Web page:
If the Quebec Soccer Federation has its way, kids wearing turbans won’t be able to kick one of these around in a game. Photo via Flickr
“Reading the tiresome and seemingly never-ending debate about whether Quebec or the ROC is ‘more racist’ is like listening to a Montréalais and a Winnipegger argue about which city gets more snow.
“Guys, you both get a lot of snow. Stop arguing and start shoveling.” —former Montrealer David Hunt in response to comments on last week’s Quebec, Ink.
Hunt is right. We’re up to our butts in racism, yet we’d rather argue about who’s worse. The fact is, we’re all pretty bad. Poll after poll conducted by the Association for Canadian Studies shows a significant degree of intolerance and distrust among Canadians toward certain groups, especially religious minorities.
I sat down with ACS director Jack Jedwab last week to discuss the racism issue and to explore what his organization’s polling has revealed. I walked out 90 minutes later feeling much less optimistic about the state of race relations in Canada and the Western world.
And then the turbans hit the turbines.
* * *
Just in case you were on another planet, a decision by the Quebec Soccer Federation’s board of directors to formally ban the wearing of patkas (compact turbans worn to play sports) by religious Sikhs has erupted into yet another incident of international embarrassment for Quebec. Citing safety concerns, QSF director-general Brigitte Frot last week told reporters that children excluded by the directive could always go play in their own backyards. But she was unable to point to a single incident where a patka (as opposed to cleats, shoelaces, etc.) had caused an injury.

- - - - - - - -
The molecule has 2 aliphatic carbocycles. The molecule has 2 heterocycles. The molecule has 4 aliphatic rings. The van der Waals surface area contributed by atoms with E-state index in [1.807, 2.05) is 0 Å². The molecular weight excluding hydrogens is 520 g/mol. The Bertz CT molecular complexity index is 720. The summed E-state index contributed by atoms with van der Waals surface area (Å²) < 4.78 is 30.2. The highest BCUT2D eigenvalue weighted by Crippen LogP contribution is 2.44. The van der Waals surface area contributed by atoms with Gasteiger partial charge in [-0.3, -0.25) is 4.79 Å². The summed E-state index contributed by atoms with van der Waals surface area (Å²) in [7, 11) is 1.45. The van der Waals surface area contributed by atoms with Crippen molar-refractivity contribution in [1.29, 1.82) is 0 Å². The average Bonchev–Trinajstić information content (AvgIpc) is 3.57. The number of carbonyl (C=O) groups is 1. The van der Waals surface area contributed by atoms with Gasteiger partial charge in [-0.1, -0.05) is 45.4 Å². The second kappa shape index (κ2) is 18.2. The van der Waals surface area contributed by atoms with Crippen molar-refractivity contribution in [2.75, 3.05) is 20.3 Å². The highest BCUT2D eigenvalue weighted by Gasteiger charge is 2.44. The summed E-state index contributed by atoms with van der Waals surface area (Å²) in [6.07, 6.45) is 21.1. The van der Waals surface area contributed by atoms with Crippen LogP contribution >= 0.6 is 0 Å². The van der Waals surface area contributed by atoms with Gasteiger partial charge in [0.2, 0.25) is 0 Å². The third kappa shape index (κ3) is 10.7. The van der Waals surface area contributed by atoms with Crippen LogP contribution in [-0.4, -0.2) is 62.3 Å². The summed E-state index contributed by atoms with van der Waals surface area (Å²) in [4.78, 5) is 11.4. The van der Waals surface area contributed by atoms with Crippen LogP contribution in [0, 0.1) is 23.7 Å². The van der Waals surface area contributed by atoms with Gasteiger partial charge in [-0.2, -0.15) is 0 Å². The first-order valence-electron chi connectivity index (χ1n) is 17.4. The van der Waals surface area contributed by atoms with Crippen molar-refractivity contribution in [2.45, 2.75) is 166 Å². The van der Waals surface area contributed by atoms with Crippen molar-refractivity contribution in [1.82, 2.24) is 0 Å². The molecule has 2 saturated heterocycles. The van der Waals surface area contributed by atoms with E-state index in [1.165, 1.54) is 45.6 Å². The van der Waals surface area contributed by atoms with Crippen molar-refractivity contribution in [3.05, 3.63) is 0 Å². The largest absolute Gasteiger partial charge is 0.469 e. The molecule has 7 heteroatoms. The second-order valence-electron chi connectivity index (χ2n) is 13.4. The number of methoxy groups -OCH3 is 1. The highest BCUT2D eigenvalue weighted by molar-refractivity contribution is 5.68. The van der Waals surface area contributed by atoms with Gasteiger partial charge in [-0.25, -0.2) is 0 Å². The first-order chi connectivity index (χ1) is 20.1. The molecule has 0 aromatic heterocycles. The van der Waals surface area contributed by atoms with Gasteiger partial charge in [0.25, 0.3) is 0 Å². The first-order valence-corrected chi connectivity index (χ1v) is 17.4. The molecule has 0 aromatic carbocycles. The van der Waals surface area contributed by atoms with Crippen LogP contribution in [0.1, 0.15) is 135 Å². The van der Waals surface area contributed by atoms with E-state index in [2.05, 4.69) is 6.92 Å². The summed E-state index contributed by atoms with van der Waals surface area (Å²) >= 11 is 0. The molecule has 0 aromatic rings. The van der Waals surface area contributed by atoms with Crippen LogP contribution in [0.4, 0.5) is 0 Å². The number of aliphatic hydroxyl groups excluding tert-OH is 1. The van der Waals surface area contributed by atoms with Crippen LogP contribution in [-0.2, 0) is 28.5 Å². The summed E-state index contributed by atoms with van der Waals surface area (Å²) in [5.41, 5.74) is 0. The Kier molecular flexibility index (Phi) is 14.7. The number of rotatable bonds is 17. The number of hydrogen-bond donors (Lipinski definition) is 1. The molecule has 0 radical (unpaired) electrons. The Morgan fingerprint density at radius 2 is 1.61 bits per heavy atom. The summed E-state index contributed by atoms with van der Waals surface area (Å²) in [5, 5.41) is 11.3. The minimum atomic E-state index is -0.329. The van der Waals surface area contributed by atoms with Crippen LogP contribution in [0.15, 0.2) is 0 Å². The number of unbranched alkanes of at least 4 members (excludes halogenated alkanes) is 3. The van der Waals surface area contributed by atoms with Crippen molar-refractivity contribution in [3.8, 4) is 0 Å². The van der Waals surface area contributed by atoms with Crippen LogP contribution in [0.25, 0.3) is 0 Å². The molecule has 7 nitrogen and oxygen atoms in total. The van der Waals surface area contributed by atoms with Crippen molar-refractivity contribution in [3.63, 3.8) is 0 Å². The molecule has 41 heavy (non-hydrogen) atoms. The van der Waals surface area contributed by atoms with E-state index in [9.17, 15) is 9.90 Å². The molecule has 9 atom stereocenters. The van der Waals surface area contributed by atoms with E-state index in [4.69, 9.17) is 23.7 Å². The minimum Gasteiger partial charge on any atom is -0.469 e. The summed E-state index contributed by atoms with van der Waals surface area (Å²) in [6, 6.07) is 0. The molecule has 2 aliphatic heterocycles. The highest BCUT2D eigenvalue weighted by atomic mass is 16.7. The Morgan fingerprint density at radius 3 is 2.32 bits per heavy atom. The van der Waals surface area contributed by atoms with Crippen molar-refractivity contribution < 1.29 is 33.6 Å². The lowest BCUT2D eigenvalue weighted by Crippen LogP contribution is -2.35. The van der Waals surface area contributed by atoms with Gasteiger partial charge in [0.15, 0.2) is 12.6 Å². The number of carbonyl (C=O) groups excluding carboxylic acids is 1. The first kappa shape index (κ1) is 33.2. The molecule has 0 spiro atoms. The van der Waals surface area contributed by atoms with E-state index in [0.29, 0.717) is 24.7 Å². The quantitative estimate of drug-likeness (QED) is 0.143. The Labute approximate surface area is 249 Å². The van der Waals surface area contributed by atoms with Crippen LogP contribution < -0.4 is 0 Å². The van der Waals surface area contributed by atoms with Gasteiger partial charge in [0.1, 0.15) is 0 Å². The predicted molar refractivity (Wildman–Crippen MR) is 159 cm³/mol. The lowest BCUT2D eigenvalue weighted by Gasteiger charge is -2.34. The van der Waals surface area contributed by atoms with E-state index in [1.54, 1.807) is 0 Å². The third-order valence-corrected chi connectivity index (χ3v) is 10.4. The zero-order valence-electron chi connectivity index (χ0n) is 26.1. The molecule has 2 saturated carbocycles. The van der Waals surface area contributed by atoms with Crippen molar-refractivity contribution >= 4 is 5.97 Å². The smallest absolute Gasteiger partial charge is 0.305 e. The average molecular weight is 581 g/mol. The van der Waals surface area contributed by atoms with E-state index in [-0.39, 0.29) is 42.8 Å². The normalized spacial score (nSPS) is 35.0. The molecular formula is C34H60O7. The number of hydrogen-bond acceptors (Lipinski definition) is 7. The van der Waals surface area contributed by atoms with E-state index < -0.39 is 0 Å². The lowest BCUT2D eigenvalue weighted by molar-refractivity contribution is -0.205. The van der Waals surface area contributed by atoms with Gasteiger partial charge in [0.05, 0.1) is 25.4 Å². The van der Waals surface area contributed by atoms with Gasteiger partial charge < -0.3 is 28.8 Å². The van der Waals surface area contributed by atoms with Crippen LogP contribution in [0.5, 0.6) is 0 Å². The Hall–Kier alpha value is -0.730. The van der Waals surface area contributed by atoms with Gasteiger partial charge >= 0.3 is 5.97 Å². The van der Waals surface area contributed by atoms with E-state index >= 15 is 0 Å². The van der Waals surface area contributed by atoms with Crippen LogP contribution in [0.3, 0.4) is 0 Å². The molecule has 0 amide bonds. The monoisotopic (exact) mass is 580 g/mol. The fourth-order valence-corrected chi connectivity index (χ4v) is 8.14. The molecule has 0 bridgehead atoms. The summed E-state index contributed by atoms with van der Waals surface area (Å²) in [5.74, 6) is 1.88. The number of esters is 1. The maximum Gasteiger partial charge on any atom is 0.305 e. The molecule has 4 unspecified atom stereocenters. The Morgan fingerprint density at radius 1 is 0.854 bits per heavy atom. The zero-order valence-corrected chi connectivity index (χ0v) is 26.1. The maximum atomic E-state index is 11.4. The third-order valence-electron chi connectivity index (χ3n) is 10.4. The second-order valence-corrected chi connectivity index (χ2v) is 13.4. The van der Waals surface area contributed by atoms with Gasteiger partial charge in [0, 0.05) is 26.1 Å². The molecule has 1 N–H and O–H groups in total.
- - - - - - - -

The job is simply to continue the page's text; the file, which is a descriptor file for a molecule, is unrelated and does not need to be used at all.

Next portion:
Cue the outrage, especially from the Canadian Soccer Association, whose national directive specifically allows the wearing of turbans. This week it suspended the QSF until it reverses the ban, a decision that predictably led Parti Québécois Premier Pauline Marois to declare some sort of bizarre soccer sovereignty, saying only the international soccer organization, FIFA, could tell Quebec what to do.
All of the other provincial associations expressly allow patkas on the pitch — as do many other FIFA-member nations, including England, Australia and India — so why is the Quebec association such a hardcore hold-out? The QSF defends itself by arguing FIFA has not specifically allowed turbans, as it recently did with hijabs.
What topsy-turvy logic! FIFA bans are adopted in reaction to problems that arise on the field. When players started wearing snoods, a neck-warmer, in 2011, FIFA quickly outlawed them as unsafe. Players have been wearing patkas for generations without FIFA instituting restrictions. This “oversight” from an organization whose rulebook for acceptable uniform decoration is 91 pages long?
If FIFA wanted to ban patkas, it would say exactly that, as it did when it banned hijabs in 2007. (It then reversed the decision five years later.)
* * *
Frot argues that the Quebec federation is merely following the rules, even telling RDS that she’s “stunned” that the Canadian Association and provincial chapters aren’t respecting FIFA regs. So are she and her colleagues merely zealous bureaucrats who are just following the letter of the law? Or are they using a highly restrictive interpretation of FIFA Rule 4 because they don’t think religious symbols should be accommodated in the sport?